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I have a main parent table and multiple child tables which have normal partitioning in it, wherein the partition column is repeated in all child tables. I want to switch to reference partition(oracle 11g). My child tables currently have 2 partitions each, both of which I need to drop and replace with reference partition.

Currently I am facing issues with dropping the last partition and adding the new reference partition using ALTER commands.

Is there a way to do this as I cannot drop the tables and lose the data There are indexes created on the partition column.

The queries I am using:

ALTER TABLE CHILD_TABLE_1
    DROP PARTITIONS part1, part2
    UPDATE INDEXES; --- here only one partition was dropped

ALTER TABLE CHILD_TABLE_1 ADD PARTITION BY REFERENCE (foreign_key_with_parent);

this gives error

Error: ORA-00902: invalid datatype SQLState: 42000 ErrorCode: 902

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  • "cannot drop the tables and lose the data": is a downtime ok and do you have enough space to keep two copies of the data for a short period of time? – wolφi Jun 1 '18 at 10:51
  • yes I do..I was reading about the cloning technique but was just wondering if it can be done using simple ALTER commands. – karishma nagelia Jun 1 '18 at 11:11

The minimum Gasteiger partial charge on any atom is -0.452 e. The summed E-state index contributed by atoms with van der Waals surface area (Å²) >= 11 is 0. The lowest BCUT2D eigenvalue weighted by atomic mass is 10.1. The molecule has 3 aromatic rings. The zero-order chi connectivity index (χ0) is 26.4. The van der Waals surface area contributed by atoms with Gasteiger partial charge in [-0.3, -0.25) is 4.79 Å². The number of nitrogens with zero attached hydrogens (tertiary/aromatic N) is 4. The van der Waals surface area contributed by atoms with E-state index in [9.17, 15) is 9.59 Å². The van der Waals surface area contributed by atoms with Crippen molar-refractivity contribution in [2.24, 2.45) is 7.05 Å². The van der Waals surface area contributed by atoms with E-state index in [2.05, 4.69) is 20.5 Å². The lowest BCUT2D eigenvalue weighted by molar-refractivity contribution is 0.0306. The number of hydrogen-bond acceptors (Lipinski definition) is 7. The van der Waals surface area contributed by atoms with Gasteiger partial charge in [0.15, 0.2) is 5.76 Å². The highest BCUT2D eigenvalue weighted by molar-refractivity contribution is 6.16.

• 1
    That's good. I am not sure if a partitioning method can be changed. I will follow your question :-). Can you edit the post and show us a minimal table structure of one parent and one or two children (may be not with all the columns, just a couple), ideally as CREATE statements? – wolφi Jun 1 '18 at 11:17
  • 1
    @WilliamRobertson: I was having thoughts along those lines, therefore asked for the table structure to show an example. Thanks for clarifying that the partitioning type cannot be changed. – wolφi Jun 1 '18 at 19:28
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    To those proposing to close the question: karishma's question is clearly formulated, relevant to my job, the answer is not easy and will possibly be interesting to other users... – wolφi Jun 1 '18 at 19:31
1

A much faster, way cooler, but also much more complex way would be to use partition exchange.

I would use it only if

  • there is enough data (say > 1 million rows, or partitions > 1 GB)
  • you have a test database/schema with identical structure and sufficient amounts of data, which can be easily recreated (in my experience, the scripts usually work only correct after the second try)
  • you have the time to develope and test the migration script

Given a mockup with minimal tables, data and columns:

CREATE TABLE parent(id NUMBER PRIMARY KEY, par NUMBER, c VARCHAR2(30)
) PARTITION BY LIST (par) (
  PARTITION p1 VALUES(1,3,5,7,9), 
  PARTITION p2 VALUES(0,2,4,6,8));

CREATE TABLE child(id REFERENCES parent, par NUMBER, t VARCHAR2(30)
) PARTITION BY LIST (par) (
  PARTITION p1 VALUES(1,3,5,7,9), 
  PARTITION p2 VALUES(0,2,4,6,8));      

INSERT INTO parent(id,par,c)
SELECT object_id, mod(object_id,10) as par, object_name FROM all_objects;

INSERT INTO child(id,par,t)   
SELECT object_id, mod(object_id,10) as par, object_type FROM all_objects;

First, you create holding tables to park the data:

CREATE TABLE temp_parent_p1 AS SELECT * FROM parent WHERE 1=0;
CREATE TABLE temp_parent_p2 AS SELECT * FROM parent WHERE 1=0;
CREATE TABLE temp_child_p1  AS SELECT * FROM child  WHERE 1=0;
CREATE TABLE temp_child_p2  AS SELECT * FROM child  WHERE 1=0;